Infrastructure may be handled using present technology, such as electronic transmittal of forms, scanned hardcopies, spreadsheets, database management, and calendaring and scheduling programs. Future technological developments are expected to simplify documentation, communication and administration. Documents may be disseminated to the facilitator group, preferably via electronic media. Conveniently, communication may be forwarded from a centralized switchboard using, for example, a computer server, VOIP or other telecommunications device. Alternatively, communication may include virtual conferencing or teleconferencing. Such communication can render the physical location of the professional entity largely irrelevant. The coalition may maintain a server for its professional entities. Charges for such services may be on a flat fee or per-use basis or a combination thereof. In this manner, facilitator groups comprising professional entities from several localities, states and even nations may be formed. Administration includes managing the individual's case, including appointment tracking, medical procedures, court dates, closing dates, and related events. Central administration is able to monitor progress, and can also monitor quality control.
The coalition may collect an association fee from professional entities. The fee may cover expenses, such as advertising, marketing, and infrastructure. Fee schedules will depend on the type, quality and quantity of service provided. The fee may depend on actual services provided by the coalition, such as marketing, advertising, billing or administration services. Alternatively, the fee could include, if permitted, a percentage of professional fees charged by the entity as a member of a facilitator group. In order to reach prospective clients, the coalition will preferably advertises its services via all forms of direct-to-consumer advertising including print, broadcast and internet media. The advertisement invites inquiries, such as by a toll free telephone number to the central administration, from interested persons.
The goal of the coalition at this early stage is to offer a one-stop solution for prospective clients. The coalition may field questions about a problem and gain the confidence of the prospective clients, thereby steering clients to an appropriate associated professional entity of the coalition. The appropriate entity will have familiarity with the client's problem. The coalition may even make an appointment for the prospective client with the suitable professional entity, and may follow-up with a reminder to the prospective client to attend the appointment, as well as a follow-up to determine whether the appointment was completed. Once the prospective client meets with the professional entity, the entity may form a suitable facilitator group with other professional entities. These professional entities will preferably be members of the coalition.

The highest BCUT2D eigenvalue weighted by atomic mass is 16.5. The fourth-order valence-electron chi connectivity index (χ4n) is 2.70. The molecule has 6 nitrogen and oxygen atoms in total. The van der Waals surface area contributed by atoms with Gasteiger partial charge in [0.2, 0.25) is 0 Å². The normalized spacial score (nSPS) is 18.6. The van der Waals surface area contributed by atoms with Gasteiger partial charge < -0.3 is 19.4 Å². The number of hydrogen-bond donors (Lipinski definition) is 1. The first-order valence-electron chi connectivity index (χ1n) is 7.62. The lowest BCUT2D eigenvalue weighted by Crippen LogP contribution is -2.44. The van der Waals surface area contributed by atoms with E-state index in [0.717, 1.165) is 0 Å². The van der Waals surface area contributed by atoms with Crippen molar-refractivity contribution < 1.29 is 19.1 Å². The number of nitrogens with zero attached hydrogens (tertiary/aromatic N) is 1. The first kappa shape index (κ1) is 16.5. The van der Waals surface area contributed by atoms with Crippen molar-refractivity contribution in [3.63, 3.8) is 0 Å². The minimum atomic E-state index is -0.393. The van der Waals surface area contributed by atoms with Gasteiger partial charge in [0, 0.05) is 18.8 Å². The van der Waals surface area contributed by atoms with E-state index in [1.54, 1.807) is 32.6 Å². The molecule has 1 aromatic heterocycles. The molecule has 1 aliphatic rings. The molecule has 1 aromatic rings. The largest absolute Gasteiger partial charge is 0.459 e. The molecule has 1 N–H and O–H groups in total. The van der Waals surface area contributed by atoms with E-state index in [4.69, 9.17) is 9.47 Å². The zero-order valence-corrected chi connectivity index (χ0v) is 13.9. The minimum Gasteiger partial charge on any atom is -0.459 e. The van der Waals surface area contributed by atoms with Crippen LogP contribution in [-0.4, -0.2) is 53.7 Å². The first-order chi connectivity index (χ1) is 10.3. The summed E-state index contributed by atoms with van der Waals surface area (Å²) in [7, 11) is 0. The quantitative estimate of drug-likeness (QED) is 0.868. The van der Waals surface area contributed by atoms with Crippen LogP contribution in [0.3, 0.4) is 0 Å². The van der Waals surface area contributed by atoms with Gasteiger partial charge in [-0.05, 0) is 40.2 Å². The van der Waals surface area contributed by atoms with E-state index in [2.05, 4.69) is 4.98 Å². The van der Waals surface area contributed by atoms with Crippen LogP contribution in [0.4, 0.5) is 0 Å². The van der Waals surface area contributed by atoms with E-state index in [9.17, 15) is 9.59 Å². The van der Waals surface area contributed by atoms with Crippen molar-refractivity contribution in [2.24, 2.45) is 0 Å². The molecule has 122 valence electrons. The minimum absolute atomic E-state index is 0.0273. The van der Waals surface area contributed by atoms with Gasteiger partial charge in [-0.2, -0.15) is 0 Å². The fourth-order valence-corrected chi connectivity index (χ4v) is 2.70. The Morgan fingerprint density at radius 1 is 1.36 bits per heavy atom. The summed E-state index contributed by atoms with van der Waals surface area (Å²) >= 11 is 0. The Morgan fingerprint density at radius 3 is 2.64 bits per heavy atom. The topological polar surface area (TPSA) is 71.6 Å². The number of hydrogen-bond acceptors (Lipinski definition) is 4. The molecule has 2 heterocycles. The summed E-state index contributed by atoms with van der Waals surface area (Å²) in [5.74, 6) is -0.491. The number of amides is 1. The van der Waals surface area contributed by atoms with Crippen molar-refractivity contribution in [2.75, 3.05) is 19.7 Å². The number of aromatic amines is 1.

The professional entities first identify a particular problem that is likely to be faced by individuals. The entities may then establish at least one facilitator group directed to the problem. Alternatively, the entities may form a facilitator group once a suitable individual is identified. Professional entities may create and belong to more than one facilitator group. The professional entities or, if already formed, members of a facilitator group will seek to identify individuals, who suffer from the problem and could benefit from the integrated approach of the facilitator group.
The coalition preferably has an arrangement with a number of different professional entities with applicable skill sets so that their expertise may be made available to prospective clients for a particular problem. Each professional entity should agree in principal to accept a specified prospective client. Acceptance may depend on professional ethics, a personal meeting with the prospective client, or other suitable criteria. If permitted, the professional entity may pay a referral fee to the coalition. The coalition may use all or part of this fee for marketing, advertising, or simply as a finder's fee.
Professional entities can use the business method to improve the level of care they provide to their clients. The method has been applied successfully to estate planning, criminal defendants, drug-addicted clients, and real estate purchasers. An estate planning facilitator group may include an estate lawyer, an accountant, insurance salesman and tax lawyer. Real property facilitator groups may include realtors, property lawyers, financial institutions, title insurance companies, architects, labor and industry consultants, and labor and industry lawyers. Criminal defendants with drug addiction may require a facilitator group having lawyers, bondsman, psychologists, medical doctors, pharmacists, and lifestyle counselors. The business method described above is particularly effective at marketing, recruiting, communicating, documenting, scheduling and managing such facilitator groups.